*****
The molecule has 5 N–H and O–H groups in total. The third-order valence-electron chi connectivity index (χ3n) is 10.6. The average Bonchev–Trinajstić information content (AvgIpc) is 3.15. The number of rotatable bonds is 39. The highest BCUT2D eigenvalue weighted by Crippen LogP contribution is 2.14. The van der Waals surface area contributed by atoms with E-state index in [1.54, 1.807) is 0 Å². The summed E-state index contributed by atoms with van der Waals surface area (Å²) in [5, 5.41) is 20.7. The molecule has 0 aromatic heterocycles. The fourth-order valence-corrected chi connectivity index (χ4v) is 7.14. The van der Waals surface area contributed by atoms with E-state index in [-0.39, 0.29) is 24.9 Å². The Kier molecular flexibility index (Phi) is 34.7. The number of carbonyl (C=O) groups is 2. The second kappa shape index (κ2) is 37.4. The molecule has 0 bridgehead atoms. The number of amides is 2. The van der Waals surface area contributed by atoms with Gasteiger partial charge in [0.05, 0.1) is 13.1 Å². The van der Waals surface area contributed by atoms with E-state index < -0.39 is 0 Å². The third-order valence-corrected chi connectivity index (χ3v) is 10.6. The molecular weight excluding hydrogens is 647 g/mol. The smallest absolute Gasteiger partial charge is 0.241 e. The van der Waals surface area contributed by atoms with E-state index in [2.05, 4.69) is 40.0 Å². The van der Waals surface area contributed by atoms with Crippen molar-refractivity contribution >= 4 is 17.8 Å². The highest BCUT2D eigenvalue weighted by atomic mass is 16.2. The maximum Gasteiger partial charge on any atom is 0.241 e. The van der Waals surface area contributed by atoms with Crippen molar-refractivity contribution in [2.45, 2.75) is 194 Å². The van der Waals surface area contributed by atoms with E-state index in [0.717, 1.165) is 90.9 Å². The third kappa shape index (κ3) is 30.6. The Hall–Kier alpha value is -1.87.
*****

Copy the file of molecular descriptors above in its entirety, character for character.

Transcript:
The molecule has 5 N–H and O–H groups in total. The third-order valence-electron chi connectivity index (χ3n) is 10.6. The average Bonchev–Trinajstić information content (AvgIpc) is 3.15. The number of rotatable bonds is 39. The highest BCUT2D eigenvalue weighted by Crippen LogP contribution is 2.14. The van der Waals surface area contributed by atoms with E-state index in [1.54, 1.807) is 0 Å². The summed E-state index contributed by atoms with van der Waals surface area (Å²) in [5, 5.41) is 20.7. The molecule has 0 aromatic heterocycles. The fourth-order valence-corrected chi connectivity index (χ4v) is 7.14. The van der Waals surface area contributed by atoms with E-state index in [-0.39, 0.29) is 24.9 Å². The Kier molecular flexibility index (Phi) is 34.7. The number of carbonyl (C=O) groups is 2. The second kappa shape index (κ2) is 37.4. The molecule has 0 bridgehead atoms. The number of amides is 2. The van der Waals surface area contributed by atoms with Gasteiger partial charge in [0.05, 0.1) is 13.1 Å². The van der Waals surface area contributed by atoms with E-state index < -0.39 is 0 Å². The third-order valence-corrected chi connectivity index (χ3v) is 10.6. The molecular weight excluding hydrogens is 647 g/mol. The smallest absolute Gasteiger partial charge is 0.241 e. The van der Waals surface area contributed by atoms with E-state index in [2.05, 4.69) is 40.0 Å². The van der Waals surface area contributed by atoms with Crippen molar-refractivity contribution >= 4 is 17.8 Å². The highest BCUT2D eigenvalue weighted by atomic mass is 16.2. The maximum Gasteiger partial charge on any atom is 0.241 e. The van der Waals surface area contributed by atoms with Crippen molar-refractivity contribution in [2.45, 2.75) is 194 Å². The van der Waals surface area contributed by atoms with E-state index in [0.717, 1.165) is 90.9 Å². The third kappa shape index (κ3) is 30.6. The Hall–Kier alpha value is -1.87.